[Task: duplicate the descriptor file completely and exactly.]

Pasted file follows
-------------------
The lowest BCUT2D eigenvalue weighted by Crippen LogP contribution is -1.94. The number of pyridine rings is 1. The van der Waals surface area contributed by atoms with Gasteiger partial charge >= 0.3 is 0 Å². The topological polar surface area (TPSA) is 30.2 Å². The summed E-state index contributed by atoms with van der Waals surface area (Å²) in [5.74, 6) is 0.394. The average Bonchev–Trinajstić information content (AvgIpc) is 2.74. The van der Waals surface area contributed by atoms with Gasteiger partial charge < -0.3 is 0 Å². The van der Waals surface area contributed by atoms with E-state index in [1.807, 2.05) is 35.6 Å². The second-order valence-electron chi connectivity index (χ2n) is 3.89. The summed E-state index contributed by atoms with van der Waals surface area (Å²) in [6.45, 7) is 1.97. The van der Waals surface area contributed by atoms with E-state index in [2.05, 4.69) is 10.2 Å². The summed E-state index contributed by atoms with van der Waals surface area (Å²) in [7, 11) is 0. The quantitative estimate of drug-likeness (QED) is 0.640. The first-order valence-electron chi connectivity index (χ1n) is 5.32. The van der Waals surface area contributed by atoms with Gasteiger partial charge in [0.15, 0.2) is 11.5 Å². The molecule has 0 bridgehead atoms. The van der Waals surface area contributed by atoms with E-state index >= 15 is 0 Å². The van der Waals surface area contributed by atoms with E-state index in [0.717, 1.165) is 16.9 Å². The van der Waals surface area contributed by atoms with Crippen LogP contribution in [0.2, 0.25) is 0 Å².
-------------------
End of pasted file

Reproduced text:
The lowest BCUT2D eigenvalue weighted by Crippen LogP contribution is -1.94. The number of pyridine rings is 1. The van der Waals surface area contributed by atoms with Gasteiger partial charge >= 0.3 is 0 Å². The topological polar surface area (TPSA) is 30.2 Å². The summed E-state index contributed by atoms with van der Waals surface area (Å²) in [5.74, 6) is 0.394. The average Bonchev–Trinajstić information content (AvgIpc) is 2.74. The van der Waals surface area contributed by atoms with Gasteiger partial charge < -0.3 is 0 Å². The van der Waals surface area contributed by atoms with E-state index in [1.807, 2.05) is 35.6 Å². The second-order valence-electron chi connectivity index (χ2n) is 3.89. The summed E-state index contributed by atoms with van der Waals surface area (Å²) in [6.45, 7) is 1.97. The van der Waals surface area contributed by atoms with E-state index in [2.05, 4.69) is 10.2 Å². The summed E-state index contributed by atoms with van der Waals surface area (Å²) in [7, 11) is 0. The quantitative estimate of drug-likeness (QED) is 0.640. The first-order valence-electron chi connectivity index (χ1n) is 5.32. The van der Waals surface area contributed by atoms with Gasteiger partial charge in [0.15, 0.2) is 11.5 Å². The molecule has 0 bridgehead atoms. The van der Waals surface area contributed by atoms with E-state index >= 15 is 0 Å². The van der Waals surface area contributed by atoms with E-state index in [0.717, 1.165) is 16.9 Å². The van der Waals surface area contributed by atoms with Crippen LogP contribution in [0.2, 0.25) is 0 Å².